• Danygalw

    putting himself back in the narrative

  • Danygalw

    idk if it’d be appropriative or not but I really doubt wearing a burqa would decrease the amount of harassment suffered, overall.

  • GreatWyrmGold

    I never thought of it that way. It’s always unfortunate when authors listen too much to the comment sections…

  • Jon

    Which is great for her, but I’m thinking it’s easier to correct for donation bias than it is to find another ten million dollars which could actually help all of the people she claims to actually care about in her program.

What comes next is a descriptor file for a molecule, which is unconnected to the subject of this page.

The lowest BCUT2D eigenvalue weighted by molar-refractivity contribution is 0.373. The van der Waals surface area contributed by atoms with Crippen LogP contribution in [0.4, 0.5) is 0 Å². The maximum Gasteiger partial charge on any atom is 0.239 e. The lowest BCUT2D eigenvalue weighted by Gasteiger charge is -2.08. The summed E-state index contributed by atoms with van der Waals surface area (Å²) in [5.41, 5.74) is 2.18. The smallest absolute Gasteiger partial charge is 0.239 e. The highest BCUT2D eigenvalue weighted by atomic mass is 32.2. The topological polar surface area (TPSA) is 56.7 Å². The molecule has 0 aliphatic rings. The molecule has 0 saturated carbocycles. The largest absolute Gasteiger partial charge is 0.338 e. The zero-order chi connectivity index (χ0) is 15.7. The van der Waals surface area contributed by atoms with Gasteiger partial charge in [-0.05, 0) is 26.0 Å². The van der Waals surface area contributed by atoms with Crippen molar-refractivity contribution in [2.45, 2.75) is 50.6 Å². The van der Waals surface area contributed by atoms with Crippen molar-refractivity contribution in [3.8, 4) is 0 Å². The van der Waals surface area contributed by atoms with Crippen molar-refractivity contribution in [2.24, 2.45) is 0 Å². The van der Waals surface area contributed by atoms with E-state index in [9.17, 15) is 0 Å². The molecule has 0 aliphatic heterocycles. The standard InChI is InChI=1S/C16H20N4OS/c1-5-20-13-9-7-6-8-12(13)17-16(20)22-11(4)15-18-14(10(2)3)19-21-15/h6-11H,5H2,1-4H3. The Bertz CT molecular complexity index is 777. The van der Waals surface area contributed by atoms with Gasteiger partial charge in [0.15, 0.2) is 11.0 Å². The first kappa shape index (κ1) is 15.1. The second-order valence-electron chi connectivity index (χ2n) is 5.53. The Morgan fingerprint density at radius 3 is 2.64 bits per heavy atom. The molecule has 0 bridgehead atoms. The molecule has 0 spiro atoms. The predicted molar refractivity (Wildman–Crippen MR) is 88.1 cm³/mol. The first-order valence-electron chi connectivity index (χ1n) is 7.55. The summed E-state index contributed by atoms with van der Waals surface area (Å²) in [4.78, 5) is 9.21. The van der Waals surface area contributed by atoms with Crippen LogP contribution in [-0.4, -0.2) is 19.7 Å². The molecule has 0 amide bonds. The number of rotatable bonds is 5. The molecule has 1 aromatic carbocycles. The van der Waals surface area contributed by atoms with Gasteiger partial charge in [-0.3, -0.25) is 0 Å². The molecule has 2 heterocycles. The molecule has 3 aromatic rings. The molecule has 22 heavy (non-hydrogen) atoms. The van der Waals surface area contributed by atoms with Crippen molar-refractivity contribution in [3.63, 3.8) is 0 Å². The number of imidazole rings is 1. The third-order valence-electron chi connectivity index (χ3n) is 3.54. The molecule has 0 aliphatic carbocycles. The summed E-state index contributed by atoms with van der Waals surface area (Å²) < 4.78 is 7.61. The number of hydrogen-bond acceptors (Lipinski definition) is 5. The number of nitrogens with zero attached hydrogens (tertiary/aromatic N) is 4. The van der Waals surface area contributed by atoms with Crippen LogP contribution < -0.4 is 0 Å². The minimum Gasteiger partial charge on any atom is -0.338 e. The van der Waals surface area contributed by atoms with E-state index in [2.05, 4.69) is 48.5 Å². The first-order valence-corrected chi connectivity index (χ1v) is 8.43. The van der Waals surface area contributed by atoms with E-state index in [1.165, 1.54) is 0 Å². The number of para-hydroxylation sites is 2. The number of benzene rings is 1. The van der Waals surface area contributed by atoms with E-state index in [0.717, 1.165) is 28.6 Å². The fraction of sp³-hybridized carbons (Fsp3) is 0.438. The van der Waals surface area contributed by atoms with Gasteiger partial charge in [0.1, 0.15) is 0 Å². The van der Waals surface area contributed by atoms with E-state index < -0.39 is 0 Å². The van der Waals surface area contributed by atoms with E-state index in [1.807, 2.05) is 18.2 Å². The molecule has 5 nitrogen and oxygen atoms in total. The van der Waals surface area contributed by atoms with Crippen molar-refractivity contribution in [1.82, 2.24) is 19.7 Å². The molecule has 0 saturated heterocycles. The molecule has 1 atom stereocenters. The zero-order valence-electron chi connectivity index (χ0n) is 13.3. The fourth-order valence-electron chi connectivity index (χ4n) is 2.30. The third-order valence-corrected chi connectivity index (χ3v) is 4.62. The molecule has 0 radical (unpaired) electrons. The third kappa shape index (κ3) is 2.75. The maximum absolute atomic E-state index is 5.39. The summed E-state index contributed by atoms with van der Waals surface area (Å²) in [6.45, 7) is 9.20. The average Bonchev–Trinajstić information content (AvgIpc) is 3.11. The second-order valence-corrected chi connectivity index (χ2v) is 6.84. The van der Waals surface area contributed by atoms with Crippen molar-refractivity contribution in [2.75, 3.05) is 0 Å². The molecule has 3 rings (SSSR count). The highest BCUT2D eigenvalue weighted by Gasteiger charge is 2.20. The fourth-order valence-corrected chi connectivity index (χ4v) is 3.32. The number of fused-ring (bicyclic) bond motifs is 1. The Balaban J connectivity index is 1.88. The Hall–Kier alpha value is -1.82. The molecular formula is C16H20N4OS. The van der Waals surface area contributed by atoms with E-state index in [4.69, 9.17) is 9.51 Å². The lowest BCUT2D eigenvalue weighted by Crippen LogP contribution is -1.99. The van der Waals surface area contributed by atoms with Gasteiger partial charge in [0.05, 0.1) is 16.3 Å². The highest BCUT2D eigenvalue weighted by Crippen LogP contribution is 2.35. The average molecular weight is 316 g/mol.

• Jon

    Research and charity are a bit different. If giving money to research fucks up the point of the research (an objective answer to a scientific question) that’s bad.

    If giving money makes a charity more inclined to say positive things about some group, but then also saves a bunch of lives (the actual point of the charity) then fucking whatever. How is that even close to bad on balance?

    This is really a ‘shut up and multiply’ situation. If you are willing to compromise your organization’s own core goals for an unnecessary secondary moral consideration, I wouldn’t want you leading that organization.

  • Izo

    I’m pretty sure when you’re a mass-murdering terrorist with a huge bodycount, you’re rather immoral. The idea that Max, who’s main fault is he’s a douche, is less moral than Patrick, who is an unrepentent murderer who has tried to take over the country, is sort of shocking to hear someone espouse.